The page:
Lachlan's avatar@lachlanjc/edu
All Haptics

Shareable haptic experience

Though native iOS app developers have a full framework for complex, LRA-powered haptic effects, among a host of other missing features, Safari for iOS lacks support for any haptics. As a web developer, why should I miss out on this dimension? This is exacerbated on Apple Vision Pro, where you have no surface to tap your fingers against when you use direct manipulation of virtual UI.

This week, I sought to bring haptics to my own website, through custom hardware, Arduino software, and over-engineering. I built a sound board for haptics, where you can experience an alarm clock, a rocket takeoff, a cat purring, or a fairy twinkling purely through touch, regardless of what device you’re browsing the web on, but it’s designed for Apple Vision Pro.

Making process

With two hours to build, I immediately devised a basic system of how the pieces would fit together:

  • The website would fire events when haptics were called for
  • A WebSockets server would relay the haptic code
  • The Arduino would join the local Wi-Fi network and connect to the WebSockets server
  • The Arduino would listen for haptic events and use its haptic motor driver with different effects pre-programmed

Starting from WebSockets

I knew I needed to get a WebSockets server running, and didn’t want to tackle using a library to do it myself. After spinning up a Next.js site with the button UI, I started with PartyKit, a new entrant in this space. While setup & code implementation was super quick, after I deployed once, further changes claimed to be deployed but the site never updated in production. While I’m still curious about the platform, I gave up on it with my limited time.

I looked back at a project I made last week which used Liveblocks. Though their API documentation demonstrates that their HTTP API supports some basic GET/POST actions but not subscribing to events, I opened up my browser DevTools on my project. Sure enough, they’re using a standard WebSockets URL like any other realtime provider, and it didn’t require authentication or complexity to join without using their client libraries.

The client UI ended up simple:

import React from "react";
import { RoomProvider, useBroadcastEvent } from "./liveblocks.config";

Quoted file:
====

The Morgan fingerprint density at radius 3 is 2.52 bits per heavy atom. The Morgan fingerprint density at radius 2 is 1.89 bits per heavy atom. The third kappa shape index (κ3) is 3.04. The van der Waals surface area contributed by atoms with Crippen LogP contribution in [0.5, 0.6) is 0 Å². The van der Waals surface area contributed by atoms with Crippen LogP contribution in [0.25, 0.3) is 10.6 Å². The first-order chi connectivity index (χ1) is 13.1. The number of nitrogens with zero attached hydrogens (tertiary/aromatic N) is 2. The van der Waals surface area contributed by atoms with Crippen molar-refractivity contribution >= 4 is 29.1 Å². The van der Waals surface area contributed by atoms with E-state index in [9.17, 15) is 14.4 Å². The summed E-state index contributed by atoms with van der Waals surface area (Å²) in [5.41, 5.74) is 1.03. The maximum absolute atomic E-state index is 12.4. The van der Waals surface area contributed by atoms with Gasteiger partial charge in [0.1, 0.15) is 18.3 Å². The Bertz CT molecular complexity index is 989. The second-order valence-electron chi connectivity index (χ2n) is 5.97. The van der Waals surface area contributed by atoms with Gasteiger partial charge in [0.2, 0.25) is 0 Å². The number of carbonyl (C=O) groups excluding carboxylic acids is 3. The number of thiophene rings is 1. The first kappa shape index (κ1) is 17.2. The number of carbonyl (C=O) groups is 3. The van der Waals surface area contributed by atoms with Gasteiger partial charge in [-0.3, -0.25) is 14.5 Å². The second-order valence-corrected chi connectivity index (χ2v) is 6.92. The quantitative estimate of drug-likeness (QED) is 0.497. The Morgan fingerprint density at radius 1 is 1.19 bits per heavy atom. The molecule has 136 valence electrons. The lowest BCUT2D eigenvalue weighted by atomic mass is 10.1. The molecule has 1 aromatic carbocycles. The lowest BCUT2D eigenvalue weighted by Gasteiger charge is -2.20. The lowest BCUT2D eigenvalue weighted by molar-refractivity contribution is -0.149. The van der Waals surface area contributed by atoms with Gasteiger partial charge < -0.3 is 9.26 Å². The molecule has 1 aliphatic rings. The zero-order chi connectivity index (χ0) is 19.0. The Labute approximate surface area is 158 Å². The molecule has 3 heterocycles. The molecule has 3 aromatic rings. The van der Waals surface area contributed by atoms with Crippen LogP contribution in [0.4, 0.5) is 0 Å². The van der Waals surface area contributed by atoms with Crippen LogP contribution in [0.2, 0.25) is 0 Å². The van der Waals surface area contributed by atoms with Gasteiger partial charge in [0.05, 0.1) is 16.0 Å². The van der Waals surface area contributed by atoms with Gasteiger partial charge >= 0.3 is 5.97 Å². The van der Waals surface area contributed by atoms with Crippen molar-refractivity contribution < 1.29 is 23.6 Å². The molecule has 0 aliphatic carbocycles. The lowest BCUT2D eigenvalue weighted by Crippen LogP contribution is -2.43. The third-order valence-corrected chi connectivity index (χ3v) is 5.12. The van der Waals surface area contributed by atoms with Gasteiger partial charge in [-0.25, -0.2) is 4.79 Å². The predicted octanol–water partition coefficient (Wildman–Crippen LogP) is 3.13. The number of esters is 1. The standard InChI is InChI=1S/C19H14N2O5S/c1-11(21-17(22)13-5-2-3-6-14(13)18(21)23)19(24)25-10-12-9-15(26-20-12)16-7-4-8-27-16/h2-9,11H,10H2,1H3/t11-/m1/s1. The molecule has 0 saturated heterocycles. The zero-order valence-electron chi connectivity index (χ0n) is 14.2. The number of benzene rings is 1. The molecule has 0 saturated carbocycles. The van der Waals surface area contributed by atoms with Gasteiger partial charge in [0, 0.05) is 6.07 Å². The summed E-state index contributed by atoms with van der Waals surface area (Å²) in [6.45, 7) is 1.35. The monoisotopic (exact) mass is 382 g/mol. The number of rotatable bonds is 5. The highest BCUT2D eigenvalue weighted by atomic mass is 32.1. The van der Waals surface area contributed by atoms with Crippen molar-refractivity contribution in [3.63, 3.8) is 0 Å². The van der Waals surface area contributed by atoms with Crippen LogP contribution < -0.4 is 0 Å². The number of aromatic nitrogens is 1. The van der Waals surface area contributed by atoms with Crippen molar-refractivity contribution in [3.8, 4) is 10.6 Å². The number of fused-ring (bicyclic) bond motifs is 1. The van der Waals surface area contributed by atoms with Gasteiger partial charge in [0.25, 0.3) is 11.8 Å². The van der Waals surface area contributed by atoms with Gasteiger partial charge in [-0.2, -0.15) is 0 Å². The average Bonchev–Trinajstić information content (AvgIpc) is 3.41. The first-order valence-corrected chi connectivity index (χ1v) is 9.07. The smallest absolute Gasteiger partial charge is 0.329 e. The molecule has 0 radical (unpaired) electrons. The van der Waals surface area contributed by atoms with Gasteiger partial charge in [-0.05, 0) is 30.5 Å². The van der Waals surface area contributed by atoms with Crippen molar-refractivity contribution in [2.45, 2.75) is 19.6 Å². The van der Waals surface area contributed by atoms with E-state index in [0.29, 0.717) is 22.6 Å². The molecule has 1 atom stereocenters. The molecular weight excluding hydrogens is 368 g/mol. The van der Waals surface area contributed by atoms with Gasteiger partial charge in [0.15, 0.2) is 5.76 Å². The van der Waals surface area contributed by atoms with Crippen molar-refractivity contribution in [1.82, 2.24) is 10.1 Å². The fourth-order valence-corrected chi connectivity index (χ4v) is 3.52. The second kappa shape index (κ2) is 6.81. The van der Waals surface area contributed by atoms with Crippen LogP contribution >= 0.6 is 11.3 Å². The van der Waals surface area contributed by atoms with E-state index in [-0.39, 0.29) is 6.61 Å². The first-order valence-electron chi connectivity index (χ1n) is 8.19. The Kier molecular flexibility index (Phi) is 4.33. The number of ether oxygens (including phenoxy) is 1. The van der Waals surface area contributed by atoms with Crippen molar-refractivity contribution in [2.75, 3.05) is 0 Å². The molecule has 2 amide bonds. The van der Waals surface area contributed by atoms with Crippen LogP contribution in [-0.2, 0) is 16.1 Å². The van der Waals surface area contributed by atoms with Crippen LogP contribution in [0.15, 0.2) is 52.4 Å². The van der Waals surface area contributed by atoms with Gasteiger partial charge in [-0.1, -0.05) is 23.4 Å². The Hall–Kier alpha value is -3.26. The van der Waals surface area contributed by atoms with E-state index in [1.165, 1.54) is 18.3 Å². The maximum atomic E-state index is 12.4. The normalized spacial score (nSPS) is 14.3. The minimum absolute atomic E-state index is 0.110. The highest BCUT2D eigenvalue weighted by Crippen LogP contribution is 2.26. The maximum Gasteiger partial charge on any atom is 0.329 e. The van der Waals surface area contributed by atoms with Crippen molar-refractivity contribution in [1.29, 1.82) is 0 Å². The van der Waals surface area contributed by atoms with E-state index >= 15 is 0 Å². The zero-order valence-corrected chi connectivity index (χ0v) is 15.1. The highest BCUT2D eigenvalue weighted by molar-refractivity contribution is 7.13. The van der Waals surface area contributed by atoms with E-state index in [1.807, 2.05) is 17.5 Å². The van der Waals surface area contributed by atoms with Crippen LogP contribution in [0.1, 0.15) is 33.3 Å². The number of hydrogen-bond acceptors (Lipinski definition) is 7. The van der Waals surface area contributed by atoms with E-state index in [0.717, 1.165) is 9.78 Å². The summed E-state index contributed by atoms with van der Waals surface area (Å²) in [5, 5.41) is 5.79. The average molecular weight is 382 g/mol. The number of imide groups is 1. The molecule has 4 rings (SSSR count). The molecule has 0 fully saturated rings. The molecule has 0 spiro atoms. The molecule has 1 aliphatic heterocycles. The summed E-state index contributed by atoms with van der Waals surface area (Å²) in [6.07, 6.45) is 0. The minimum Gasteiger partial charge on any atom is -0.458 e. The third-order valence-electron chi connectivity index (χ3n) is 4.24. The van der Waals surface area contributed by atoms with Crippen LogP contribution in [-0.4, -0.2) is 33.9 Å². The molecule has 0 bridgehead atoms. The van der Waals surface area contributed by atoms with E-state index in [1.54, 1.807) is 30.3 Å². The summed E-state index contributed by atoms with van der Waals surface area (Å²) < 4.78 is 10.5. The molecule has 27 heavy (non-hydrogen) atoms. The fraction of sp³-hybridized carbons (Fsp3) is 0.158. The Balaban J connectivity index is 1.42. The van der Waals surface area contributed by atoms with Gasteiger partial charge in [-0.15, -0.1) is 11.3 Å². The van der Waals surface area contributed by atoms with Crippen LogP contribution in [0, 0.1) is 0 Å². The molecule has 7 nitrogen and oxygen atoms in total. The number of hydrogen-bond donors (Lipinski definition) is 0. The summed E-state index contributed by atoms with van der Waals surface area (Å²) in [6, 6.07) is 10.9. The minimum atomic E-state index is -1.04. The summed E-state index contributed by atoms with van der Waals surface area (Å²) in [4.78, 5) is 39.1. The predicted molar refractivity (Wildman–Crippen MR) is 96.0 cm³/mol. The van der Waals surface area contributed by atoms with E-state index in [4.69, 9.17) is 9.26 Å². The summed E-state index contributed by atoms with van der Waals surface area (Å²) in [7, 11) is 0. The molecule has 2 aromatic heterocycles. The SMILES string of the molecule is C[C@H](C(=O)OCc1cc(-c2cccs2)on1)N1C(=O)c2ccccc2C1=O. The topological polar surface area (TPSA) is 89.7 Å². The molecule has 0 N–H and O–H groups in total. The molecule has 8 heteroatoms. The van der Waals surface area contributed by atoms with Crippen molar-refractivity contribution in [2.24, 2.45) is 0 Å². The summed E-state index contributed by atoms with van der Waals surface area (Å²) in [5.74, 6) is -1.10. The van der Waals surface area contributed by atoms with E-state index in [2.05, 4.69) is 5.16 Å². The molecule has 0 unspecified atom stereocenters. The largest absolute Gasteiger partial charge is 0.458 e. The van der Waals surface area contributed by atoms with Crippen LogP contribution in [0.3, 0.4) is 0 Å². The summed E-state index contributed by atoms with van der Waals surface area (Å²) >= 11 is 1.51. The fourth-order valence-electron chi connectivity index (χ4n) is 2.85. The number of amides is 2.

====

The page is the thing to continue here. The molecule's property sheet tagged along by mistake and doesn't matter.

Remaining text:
function App() {
const broadcast = useBroadcastEvent();
return (
onClick={() => broadcast("rocket")}
style={{ backgroundColor: "#B10DC9" }}
// …
export default function WithLiveblocks() {
return (
<RoomProvider id="web-haptics" initialPresence={{}}>
<App />

Screenshot of iPad mini

Connecting the Arduino

It was time to get the Arduino online. I returned to an Arduino project I made last spring, copying & pasting the Wi-Fi connection code out of there. After getting the password to the sandbox Wi-Fi network, I got my Arduino online.

I spent half an hour fighting to get WebSockets running on the Arduino, spelunking long-unmaintained libraries. It’s always a difficult balance discerning when to ask for help vs pushing through yourself, but I figured one tip or link could make the project happen far sooner. I asked an ITP friend, who recommended checking out Tom Igoe’s name on the topic. His example code was straightforward to implement and worked perfectly.

Hardware time

With twenty minutes remaining, I needed to get the hardware ready in a hurry. I pulled out my latest experiments from my breadboard to re-implement my haptic motor driver project wire for wire.

I super wanted to turn the circuit board into a wearable, but I just didn’t have the time, as I needed to program the different effects into the Arduino before demo time.

Circuit IRL

Seeing my classmates’ projects, I focused the most on the software stack and the least on the hardware/physical fabrication of the group—a reflection of the work I gravitate to.

Designing the haptics

The effects I settled on slightly randomly, exploring the emoji picker thinking about what elicited a physical response in me. I settled on a rocket takeoff, an alarm clock, a cat purring, and a fairy, though I could easily add more for a phone ringing, a butterfly flying, etc.

Using the Adafruit DRV2605 library, I was initially confused by the first argument, the order in which the haptic effect you’re registering should fire. That number should be incremented with each effect you register, no matter how many you want—the 0 & 1 values the documentation demonstrates have no special meaning. My first few rounds of effect design, they all felt the same, because my litany of effects were all running at the same time. Incrementing those numbers solved this issue.


To polish the site, I added a scale animation and plastic-styled gloss to the buttons to add push-appeal. I added a sound effect to fire on click alongside the haptic with Josh Comeau’s use-sound library.

The Next.js configuration seemed overly complex for a client-only, 4-button UI, so I took the opportunity to try vanilla Vite. Migrating all the pieces together took a surprisingly long time to get set up, but it’s now substantially less code. It’s super fast to get the codebase running thanks to Bun + Vite, and I deployed it on Vercel.

The codebase is all open source on GitHub, including the final Arduino code.